Our plan was set.Get inside the house, take the fruits, and leave.What could go wrong?

So yes we used the small gate I knew was never locked (she only did at night). Like a gust of wind we rushed into the unsuspecting homestead.So first what we did was shake the fruits trees (peach) so that the weaker ones would fall off first. Each of us holding onto a part of the tree’s trunk,depending on one’s height,would begin to shake shake shake until fruits did not fall anymore. So as this was happening leaves would fall as well, damaging the well swept yard,but we didn’t care,a hungry kid is a senseless kid. After shaking all the trees we couldn’t even step on the ground without stepping on a fruit. We tried putting the fruits between our shirts and pockets but the fruits were too much. And that was when an idea was brought to fruition; we needed plastic bags.

But where would we get them from?If we go back to our houses it would have looked suspicious.So we decided to now enter the house in whose yard we were in and try and look for plastic bags for “our” fruits. (Can you imagine a murderer coming into your home without a weapon,going into your kitchen getting a knife and stabbing you by it,this was exactly that).

One of us had to stay by the gate and a few of us into the house.And I being the one who knew this house better,got to join the plastic bag team.It wasn’t really a Mission Impossible task,for the back kitchen door wasn’t locked. This woman didn’t lock the doors?In hindsight that was just weird. But anyway…we ransacked the kitchen until we got plastic bags.The curiosity got the better of us,some kids began to enter rooms we didn’t intend to.But we did anyway…dirty as we were,leaving our dusty footprints on her red shiny floor (such disrespect).We went to the living room where we saw the two twins sitting on their wheelchairs, saliva drooling from their cheeks,watching TV. They were aware that they had some company.They did smile but could not utter a single word. None of us felt anything then,but now I do.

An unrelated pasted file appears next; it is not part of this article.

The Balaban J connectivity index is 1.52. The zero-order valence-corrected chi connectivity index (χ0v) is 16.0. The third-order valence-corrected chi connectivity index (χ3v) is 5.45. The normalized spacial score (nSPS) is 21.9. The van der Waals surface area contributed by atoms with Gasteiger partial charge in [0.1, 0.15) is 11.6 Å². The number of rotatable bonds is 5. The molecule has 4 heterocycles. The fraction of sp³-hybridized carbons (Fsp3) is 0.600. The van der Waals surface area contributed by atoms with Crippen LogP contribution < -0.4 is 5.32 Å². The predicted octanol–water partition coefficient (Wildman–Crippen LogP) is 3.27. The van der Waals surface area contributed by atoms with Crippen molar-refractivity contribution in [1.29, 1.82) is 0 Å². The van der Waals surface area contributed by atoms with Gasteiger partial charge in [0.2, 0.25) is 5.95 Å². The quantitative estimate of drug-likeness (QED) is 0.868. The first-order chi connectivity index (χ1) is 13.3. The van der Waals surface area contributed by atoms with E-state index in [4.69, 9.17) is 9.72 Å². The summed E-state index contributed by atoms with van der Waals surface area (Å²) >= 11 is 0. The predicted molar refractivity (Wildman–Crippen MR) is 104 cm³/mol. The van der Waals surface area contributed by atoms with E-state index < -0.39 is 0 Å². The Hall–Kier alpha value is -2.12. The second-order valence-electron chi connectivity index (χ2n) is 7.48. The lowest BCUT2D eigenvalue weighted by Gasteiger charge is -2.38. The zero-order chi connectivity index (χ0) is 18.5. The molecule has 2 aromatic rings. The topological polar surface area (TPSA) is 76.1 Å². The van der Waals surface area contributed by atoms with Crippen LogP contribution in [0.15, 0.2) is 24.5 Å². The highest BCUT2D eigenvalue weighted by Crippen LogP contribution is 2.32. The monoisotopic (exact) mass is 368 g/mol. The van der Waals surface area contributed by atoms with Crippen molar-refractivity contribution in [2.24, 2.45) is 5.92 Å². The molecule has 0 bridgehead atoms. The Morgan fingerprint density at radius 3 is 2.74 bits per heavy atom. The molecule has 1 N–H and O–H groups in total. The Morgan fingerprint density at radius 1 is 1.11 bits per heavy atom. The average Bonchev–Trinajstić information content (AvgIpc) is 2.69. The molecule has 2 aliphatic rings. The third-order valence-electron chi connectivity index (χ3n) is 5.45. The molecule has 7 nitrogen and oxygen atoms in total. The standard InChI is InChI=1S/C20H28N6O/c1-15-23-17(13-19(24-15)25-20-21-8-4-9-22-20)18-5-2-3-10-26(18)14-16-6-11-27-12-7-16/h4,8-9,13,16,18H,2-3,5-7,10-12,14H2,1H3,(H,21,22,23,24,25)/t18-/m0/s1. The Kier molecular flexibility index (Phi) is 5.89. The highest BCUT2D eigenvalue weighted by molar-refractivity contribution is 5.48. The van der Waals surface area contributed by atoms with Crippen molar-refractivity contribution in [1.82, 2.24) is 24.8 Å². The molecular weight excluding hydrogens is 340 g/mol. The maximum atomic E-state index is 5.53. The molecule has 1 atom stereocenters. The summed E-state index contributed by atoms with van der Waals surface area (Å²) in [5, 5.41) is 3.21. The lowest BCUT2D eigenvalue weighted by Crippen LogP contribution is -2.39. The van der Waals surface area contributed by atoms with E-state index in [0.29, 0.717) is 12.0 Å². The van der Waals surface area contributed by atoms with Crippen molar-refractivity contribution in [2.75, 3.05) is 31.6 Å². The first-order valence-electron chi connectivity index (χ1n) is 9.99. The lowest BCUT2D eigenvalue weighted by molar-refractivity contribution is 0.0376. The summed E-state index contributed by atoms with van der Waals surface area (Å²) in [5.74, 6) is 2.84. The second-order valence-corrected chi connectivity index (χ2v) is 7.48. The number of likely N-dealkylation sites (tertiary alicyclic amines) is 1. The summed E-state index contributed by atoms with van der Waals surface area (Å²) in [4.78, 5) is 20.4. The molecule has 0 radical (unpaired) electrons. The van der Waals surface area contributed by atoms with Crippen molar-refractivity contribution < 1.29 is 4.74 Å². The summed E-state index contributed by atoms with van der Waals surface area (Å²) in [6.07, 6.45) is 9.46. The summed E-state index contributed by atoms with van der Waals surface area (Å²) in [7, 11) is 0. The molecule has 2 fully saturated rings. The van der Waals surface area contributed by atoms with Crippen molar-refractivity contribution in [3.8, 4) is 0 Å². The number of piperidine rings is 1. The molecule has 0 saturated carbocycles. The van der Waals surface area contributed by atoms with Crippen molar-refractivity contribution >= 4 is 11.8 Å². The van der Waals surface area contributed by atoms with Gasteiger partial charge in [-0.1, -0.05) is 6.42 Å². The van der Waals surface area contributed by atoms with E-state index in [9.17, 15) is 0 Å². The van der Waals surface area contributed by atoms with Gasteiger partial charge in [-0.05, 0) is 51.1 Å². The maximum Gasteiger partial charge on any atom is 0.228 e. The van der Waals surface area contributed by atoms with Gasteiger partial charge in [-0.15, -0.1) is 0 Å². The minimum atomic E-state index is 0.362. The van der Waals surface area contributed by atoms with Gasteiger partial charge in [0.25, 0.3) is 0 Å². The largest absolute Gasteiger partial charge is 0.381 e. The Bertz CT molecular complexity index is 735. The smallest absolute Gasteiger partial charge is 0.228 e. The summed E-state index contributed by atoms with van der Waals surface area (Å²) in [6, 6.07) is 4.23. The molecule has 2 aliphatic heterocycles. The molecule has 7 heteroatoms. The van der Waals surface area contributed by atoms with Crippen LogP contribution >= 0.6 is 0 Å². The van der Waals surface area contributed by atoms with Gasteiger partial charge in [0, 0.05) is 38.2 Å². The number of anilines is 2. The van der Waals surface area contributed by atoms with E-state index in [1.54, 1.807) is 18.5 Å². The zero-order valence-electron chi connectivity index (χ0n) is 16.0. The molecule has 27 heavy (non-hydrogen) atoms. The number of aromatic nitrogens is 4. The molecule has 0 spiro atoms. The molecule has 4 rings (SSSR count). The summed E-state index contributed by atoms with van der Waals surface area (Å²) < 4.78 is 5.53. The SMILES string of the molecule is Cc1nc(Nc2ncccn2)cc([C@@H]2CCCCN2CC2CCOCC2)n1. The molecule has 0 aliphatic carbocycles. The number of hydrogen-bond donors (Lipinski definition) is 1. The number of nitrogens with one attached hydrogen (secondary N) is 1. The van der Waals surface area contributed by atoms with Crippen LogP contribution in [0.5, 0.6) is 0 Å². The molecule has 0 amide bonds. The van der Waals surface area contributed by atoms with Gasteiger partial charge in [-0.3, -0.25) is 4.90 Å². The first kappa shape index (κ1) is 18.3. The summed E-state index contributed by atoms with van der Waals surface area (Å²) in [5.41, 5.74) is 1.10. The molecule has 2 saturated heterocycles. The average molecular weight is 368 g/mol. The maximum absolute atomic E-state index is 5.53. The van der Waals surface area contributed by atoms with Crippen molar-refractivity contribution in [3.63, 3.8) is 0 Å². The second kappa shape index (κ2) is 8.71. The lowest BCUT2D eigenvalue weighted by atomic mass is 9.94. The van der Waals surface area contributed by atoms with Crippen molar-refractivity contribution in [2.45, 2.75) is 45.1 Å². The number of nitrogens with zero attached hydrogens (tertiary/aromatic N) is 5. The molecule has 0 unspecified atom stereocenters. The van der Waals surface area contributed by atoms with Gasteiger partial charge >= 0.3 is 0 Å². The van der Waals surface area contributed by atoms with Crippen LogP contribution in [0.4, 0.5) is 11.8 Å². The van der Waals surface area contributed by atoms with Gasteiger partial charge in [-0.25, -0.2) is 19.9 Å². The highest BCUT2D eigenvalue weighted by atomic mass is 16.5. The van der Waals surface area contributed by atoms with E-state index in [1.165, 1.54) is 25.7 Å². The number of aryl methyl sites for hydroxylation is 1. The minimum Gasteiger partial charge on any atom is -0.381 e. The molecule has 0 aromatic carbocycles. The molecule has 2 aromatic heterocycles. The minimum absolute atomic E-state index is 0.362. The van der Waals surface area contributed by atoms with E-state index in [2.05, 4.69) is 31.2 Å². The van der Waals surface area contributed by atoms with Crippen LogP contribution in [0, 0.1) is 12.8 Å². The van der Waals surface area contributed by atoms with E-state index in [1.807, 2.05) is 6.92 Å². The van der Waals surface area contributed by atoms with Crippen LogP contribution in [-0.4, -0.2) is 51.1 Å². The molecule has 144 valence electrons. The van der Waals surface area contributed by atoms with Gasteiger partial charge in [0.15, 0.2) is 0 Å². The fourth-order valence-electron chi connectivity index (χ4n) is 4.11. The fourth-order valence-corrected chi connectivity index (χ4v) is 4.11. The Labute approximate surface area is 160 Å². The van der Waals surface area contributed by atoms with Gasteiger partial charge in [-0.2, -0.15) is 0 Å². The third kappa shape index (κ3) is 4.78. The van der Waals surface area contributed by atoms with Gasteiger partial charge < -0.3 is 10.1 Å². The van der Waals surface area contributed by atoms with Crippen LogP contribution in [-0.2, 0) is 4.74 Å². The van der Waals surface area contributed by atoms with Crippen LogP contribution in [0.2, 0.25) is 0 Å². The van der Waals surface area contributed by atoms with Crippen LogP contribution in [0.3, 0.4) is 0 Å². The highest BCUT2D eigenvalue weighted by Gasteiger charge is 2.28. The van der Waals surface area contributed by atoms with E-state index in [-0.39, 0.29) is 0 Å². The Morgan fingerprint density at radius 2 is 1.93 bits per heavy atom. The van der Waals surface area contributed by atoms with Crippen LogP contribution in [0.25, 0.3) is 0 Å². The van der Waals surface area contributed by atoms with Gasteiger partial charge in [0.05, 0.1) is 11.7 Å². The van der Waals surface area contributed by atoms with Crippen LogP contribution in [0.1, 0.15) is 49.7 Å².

As kids we didn’t understand why another child had to be different from us ,or why,why were some born fit and healthy and some had to be enslaved by crutches and wheelchairs.I guess that was why we did not resent these twins.What made it weird was why they were never allowed outside. This woman judged herself. She pitied herself.And that wasn’t the way.I mean we had Wendy.She was just like the twins but just not on the wheelchair.We got along fine with her.Kids do not see what grown people do.That’s why we even did normal things with Wendy and never made her feel different.

It seems like I can’t really get the message but heaven knows I’m trying to say something.

But anyway… We left the house, filled up our plastic bags with peaches.We did not even bother to pick up the leaves,after all it would have been to no avail because our footprints were allover the yard.She would definitely know we were there. So we went back to my pavement,shared the fruits amongst ourselves and began feasting.

We sat there until the woman returned holding plastic bags of food,ironic huh? She entered her yard, still didn’t say a word although we knew she knew what we had done.


3 thoughts on “Tales of an African Childhood: Story 2.The one with the mentally ill twins.